A high opinion of doctors, clearly.  I loved this scattergun approach to diagnosis and treatment: throw the whole therapeutic cabinet at your patient and see if something sticks – see the full quotation below.

All this is due to their bafflement at Orlando’s apparent and protracted loss of consciousness, which seems his-her way of handling great emotional shock.

In the end, having emptied the cabinet of potions and prescriptions, they conclude he’s had a good long sleep.

‘But the doctors were hardly wiser than they are now, and after prescribing rest and exercise, starvation and nourishment, society and solitude, that he should lie in bed all day and ride forty miles between lunch and dinner, together with the usual sedatives and irritants, diversified, as the fancy took them, with possets of newt’s slobber on rising, and draughts of peacock’s gall on going to bed, they left him to himself, and gave it their opinion that he had been asleep for a week.’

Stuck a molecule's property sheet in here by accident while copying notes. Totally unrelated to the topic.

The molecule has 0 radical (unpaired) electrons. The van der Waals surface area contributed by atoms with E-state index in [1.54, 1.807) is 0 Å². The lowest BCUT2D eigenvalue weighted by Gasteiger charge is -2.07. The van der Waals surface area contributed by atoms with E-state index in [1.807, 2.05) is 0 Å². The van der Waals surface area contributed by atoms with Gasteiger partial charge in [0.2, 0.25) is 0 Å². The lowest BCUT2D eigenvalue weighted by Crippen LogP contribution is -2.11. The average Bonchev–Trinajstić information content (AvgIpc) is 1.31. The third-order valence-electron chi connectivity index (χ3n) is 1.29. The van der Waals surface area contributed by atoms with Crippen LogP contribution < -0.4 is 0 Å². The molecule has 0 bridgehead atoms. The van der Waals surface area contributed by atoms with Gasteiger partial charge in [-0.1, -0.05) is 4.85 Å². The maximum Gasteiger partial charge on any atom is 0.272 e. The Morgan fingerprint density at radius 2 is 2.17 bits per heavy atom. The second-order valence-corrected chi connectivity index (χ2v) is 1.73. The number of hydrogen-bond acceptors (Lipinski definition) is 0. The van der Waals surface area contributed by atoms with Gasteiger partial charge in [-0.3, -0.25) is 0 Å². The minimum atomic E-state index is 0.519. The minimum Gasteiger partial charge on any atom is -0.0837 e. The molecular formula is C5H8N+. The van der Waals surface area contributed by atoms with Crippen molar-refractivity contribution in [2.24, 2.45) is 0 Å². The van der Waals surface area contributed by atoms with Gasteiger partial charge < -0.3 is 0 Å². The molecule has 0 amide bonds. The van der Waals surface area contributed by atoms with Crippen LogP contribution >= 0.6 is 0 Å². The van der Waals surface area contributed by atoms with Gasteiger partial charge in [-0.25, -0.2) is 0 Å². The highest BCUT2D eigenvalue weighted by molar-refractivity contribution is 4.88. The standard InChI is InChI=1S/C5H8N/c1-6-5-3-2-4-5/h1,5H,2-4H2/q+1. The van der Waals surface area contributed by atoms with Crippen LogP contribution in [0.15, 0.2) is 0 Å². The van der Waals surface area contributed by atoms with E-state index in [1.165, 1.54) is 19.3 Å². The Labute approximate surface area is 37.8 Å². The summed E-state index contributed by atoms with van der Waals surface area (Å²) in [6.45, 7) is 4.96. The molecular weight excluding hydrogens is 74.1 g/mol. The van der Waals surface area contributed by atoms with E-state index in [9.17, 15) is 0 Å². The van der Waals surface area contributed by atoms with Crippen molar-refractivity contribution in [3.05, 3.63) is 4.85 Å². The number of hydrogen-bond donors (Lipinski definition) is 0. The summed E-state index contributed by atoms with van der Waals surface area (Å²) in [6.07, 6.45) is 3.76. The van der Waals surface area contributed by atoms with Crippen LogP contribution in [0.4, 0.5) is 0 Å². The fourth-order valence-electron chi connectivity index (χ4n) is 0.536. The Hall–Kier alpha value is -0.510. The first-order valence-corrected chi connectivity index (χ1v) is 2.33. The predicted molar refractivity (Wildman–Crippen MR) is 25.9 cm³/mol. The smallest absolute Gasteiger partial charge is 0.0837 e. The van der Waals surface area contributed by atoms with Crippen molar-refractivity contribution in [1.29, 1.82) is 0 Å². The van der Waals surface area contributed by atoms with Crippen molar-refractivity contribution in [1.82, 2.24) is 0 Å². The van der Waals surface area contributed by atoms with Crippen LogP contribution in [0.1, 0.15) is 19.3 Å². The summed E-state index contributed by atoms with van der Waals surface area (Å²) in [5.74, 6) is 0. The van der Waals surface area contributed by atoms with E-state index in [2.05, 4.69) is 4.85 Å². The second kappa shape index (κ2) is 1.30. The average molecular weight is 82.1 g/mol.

Source: Virginia Woolf, Orlando: A Biography, ed. with an introduction by Rachel Bowlby (Oxford: World’s Classics, 1992), p. 65


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